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On this day in history, September 15, 1981, Sandra Day O’Connor approved for SCOTUS by Senate committee

The Senate Judiciary Committee unanimously approved Sandra Day O’Connor for confirmation as the first woman justice on the Supreme Court on this day in history on Sept. 15, 1981. 

On Sept. 21, O’Connor was confirmed by the full Senate by a vote of 99–0 — and four days after that, she took her seat on the bench.

O’Connor had a strong stance about ensuring protections for all Americas. 

“It [the Supreme Court] is the body to which all Americans look for the ultimate protection of their rights. It is to the U.S. Supreme Court that we all turn when we seek that which we want most from our Government: equal justice under the law,” said O’Connor in her opening statement during the Senate nomination hearings held on Sept. 9, 1981.

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O’Connor was the first woman to be appointed to the U.S. Supreme Court after she was nominated by President Ronald Reagan in 1981.

She spent 25 years on the court, emerging as one of the more moderate justices of the time, according the Walter Cronkite School of Journalism and Mass Communication from Arizona State University.

Born in El Paso, Texas, O’Connor was raised on a cattle ranch near Duncan, Arizona. She graduated at the top of her class from Stanford Law School.

Sandra Day O'Connor

Arizona judge Sandra Day O’Connor testifies at her confirmation as associate justice of the Supreme Court before the Senate Judiciary Committee, Sept. 1981. She was the first woman to serve on the high court.  (Keystone/Hulton Archive/Getty Images)

“She focused on volunteer work and public service after law firms refused to interview her because she was a woman,” the same source said.

O’Connor rose through the ranks of the Arizona Republican Party from Arizona’s assistant attorney general to the first female state Senate majority leader in U.S. 

President Reagan had made a promise on the campaign trail to name a woman to the highest bench.

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She was a State Court of Appeals judge when she was appointed to the Supreme Court by Reagan, according to Arizona State University. 

O’Connor’s hearings before the Senate Judiciary Committee were the first of any Supreme Court nominee to be broadcast live on television, and tens of millions tuned in to watch history take place. 

When Justice Potter Stewart retired in 1981, President Reagan fulfilled that promise by nominating O’Connor, noting that she was a “person for all seasons,’ according to SupremeCourt.gov.

The formal invitation came on June 25, 1981, according to PBS. 

O’Connor’s hearings before the Senate Judiciary Committee were the first of any Supreme Court nominee to be broadcast live on television, and tens of millions tuned in to watch history take place. 

US Supreme Court building on a sunny day

The Supreme Court is seen Wednesday, June 29, 2022, in Washington. On Sept. 25, 1981, Sandra Day O’Connor raised her right hand and repeated the oath to join the Supreme Court. (AP Photo/Jacquelyn Martin)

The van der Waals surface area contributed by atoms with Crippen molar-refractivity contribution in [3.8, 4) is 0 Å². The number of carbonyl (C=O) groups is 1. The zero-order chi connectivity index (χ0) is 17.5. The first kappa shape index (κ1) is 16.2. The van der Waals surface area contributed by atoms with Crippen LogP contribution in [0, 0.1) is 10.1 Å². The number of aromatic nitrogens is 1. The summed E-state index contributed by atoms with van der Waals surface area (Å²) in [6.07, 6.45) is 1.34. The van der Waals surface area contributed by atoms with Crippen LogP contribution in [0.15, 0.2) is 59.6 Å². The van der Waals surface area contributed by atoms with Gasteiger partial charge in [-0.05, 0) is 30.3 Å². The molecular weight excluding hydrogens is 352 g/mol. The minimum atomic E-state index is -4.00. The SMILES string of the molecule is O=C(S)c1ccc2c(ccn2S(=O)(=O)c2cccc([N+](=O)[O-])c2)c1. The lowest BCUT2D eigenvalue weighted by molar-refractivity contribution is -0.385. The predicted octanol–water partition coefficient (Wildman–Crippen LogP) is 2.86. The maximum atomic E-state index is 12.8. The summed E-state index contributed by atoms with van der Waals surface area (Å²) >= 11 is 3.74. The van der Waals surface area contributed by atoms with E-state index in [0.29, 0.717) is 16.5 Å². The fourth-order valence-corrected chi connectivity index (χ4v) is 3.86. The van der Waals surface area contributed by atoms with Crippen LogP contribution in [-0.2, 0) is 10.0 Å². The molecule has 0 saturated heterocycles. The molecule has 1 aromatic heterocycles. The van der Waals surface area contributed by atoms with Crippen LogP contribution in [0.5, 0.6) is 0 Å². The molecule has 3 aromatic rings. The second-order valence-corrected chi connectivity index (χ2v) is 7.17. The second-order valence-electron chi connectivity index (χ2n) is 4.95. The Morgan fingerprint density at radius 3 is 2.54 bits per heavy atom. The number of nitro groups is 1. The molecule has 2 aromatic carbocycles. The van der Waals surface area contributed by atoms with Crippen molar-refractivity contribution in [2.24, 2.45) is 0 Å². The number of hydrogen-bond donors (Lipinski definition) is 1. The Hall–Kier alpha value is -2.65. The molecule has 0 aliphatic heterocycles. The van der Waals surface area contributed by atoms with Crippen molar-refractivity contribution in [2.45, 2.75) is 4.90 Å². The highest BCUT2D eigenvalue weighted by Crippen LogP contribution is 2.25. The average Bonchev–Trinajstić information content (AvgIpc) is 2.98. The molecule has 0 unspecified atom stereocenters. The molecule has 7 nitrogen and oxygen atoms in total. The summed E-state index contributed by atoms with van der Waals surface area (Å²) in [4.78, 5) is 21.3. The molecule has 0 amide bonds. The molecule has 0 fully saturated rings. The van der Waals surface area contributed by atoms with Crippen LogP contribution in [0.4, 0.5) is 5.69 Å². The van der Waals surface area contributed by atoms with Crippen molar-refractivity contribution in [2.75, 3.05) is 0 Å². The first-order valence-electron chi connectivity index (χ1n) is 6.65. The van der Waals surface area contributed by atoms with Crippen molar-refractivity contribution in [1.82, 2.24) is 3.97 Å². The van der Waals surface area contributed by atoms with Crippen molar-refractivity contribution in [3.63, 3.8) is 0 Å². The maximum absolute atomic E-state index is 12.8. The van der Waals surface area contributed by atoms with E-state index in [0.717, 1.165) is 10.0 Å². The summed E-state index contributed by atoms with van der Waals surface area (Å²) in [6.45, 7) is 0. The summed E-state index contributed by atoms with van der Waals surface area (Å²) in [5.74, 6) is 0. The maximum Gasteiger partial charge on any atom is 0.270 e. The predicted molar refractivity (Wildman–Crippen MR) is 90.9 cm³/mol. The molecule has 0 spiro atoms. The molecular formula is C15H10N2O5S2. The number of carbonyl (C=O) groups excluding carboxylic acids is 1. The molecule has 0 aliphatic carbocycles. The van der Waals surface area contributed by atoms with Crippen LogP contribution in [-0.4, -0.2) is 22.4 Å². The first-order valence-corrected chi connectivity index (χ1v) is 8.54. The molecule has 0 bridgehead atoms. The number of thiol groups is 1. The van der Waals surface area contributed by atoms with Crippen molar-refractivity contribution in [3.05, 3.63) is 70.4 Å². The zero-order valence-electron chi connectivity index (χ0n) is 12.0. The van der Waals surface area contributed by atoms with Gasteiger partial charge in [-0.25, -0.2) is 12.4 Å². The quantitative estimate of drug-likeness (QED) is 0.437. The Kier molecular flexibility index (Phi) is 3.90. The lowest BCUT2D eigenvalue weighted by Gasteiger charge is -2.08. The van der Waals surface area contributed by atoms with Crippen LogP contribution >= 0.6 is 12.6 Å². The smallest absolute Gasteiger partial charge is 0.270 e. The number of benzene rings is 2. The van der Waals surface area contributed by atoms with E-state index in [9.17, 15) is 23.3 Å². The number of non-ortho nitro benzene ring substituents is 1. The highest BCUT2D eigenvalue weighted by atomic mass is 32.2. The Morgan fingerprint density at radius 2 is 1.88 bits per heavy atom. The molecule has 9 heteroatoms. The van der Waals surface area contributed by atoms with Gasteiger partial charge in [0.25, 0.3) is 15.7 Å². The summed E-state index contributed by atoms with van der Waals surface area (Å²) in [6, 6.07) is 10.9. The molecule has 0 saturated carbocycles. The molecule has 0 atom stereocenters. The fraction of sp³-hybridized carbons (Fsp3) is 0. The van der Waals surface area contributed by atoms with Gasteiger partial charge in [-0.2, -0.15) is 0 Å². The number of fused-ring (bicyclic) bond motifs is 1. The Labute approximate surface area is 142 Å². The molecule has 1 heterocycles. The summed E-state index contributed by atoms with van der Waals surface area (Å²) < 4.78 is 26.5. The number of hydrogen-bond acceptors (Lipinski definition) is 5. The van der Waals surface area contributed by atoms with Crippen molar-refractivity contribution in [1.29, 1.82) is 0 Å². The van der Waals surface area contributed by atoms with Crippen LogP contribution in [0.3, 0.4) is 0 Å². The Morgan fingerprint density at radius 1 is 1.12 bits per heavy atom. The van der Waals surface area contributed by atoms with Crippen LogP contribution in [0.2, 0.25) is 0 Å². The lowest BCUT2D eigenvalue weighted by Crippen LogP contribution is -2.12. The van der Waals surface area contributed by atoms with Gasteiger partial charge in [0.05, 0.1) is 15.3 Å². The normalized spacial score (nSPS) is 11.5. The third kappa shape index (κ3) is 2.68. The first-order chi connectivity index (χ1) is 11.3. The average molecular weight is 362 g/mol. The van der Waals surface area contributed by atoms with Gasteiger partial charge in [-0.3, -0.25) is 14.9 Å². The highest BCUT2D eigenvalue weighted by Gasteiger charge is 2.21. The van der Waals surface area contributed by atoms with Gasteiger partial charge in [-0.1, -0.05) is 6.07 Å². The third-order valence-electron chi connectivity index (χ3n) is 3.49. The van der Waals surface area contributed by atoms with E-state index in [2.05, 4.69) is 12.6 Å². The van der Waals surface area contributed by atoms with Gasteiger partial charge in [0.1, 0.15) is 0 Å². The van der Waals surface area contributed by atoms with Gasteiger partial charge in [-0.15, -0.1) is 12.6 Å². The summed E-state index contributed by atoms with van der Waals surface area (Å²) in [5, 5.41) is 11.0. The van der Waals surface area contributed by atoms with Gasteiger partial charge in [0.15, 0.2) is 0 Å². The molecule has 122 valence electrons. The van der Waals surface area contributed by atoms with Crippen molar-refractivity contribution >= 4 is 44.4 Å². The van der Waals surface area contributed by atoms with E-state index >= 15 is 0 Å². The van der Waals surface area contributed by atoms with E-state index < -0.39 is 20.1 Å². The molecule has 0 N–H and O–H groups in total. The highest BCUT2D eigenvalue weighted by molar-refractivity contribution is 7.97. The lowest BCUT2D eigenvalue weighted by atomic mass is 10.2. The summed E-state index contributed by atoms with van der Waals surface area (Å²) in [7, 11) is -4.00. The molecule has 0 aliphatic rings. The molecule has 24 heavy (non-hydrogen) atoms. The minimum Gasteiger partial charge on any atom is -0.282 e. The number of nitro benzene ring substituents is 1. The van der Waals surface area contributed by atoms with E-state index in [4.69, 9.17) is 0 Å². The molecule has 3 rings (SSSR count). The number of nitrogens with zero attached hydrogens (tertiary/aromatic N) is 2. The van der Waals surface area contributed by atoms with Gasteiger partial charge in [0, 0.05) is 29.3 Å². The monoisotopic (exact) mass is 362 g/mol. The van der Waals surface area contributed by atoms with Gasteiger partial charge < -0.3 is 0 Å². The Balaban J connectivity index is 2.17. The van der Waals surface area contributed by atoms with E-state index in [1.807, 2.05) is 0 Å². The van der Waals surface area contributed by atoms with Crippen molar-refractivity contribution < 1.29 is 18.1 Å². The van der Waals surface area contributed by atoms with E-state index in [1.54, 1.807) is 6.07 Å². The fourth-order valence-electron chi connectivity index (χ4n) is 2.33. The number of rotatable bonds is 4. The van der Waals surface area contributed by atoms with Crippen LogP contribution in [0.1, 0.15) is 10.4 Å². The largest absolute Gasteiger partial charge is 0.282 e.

“O’Connor’s interrogators attempted, time and again over three days, to probe her about her views on the most controversial issues of the time,” recounted U.S. Supreme Court.

Her Senate confirmation was unanimous at 99 votes to 0. 

During her tenure, O’Connor was frequently viewed as a swing vote due to her moderate stance on various issues, as well as a justice who could negotiate on both sides of the aisle. 

On Sept. 25, 1981, O’Connor raised her right hand and repeated the oath to join the Supreme Court.

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During her tenure, O’Connor was frequently viewed as a swing vote due to her moderate stance on various issues, as well as a justice who could negotiate on both sides of the aisle, according to multiple sources. 

Sandra Day O'Connor, Supreme Court justice

U.S. Supreme Court Justice Sandra Day O’Connor poses for a portrait in Washington on Nov. 12, 1991. (REUTERS/Rick Wilking )

Justice O’Connor authored 676 opinions throughout her career, 301 of which were the Opinion of the Court, touching on a wide range of issues. 

“Being a member of the Court,” she is reported as saying, “is a little like walking through fresh concrete. We look back and see our footprints in those opinions that we’ve written and they tend to harden after us,” the Supreme Court chronicled.

She served as the critical deciding vote on some of the most controversial issues of the 20th century, including those involving race, gender and reproductive rights, multiple sources noted. 

Sandra Day O’Connor is currently 93 years old. 

O’Connor was the deciding vote in Bush v. Gore in 2000, which gave the presidential election to George W. Bush, stated the official website of the U.S. Supreme Court. 

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Justice O’Connor retired from the court on Jan. 31, 2006. 

Part of her reason for retiring was to spend more time with her husband, John Jay O’Connor (who died in 2009), and their three sons, according to History.com.

Since her retirement, O’Connor has advocated for educating America’s youth on how they can be involved in civics and government. 

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She founded iCivics, a website dedicated to providing creative and effective teaching tools on the subject of civic engagement, according to Cornell University’s Legal Information Institute. 

She is currently 93 years old. 

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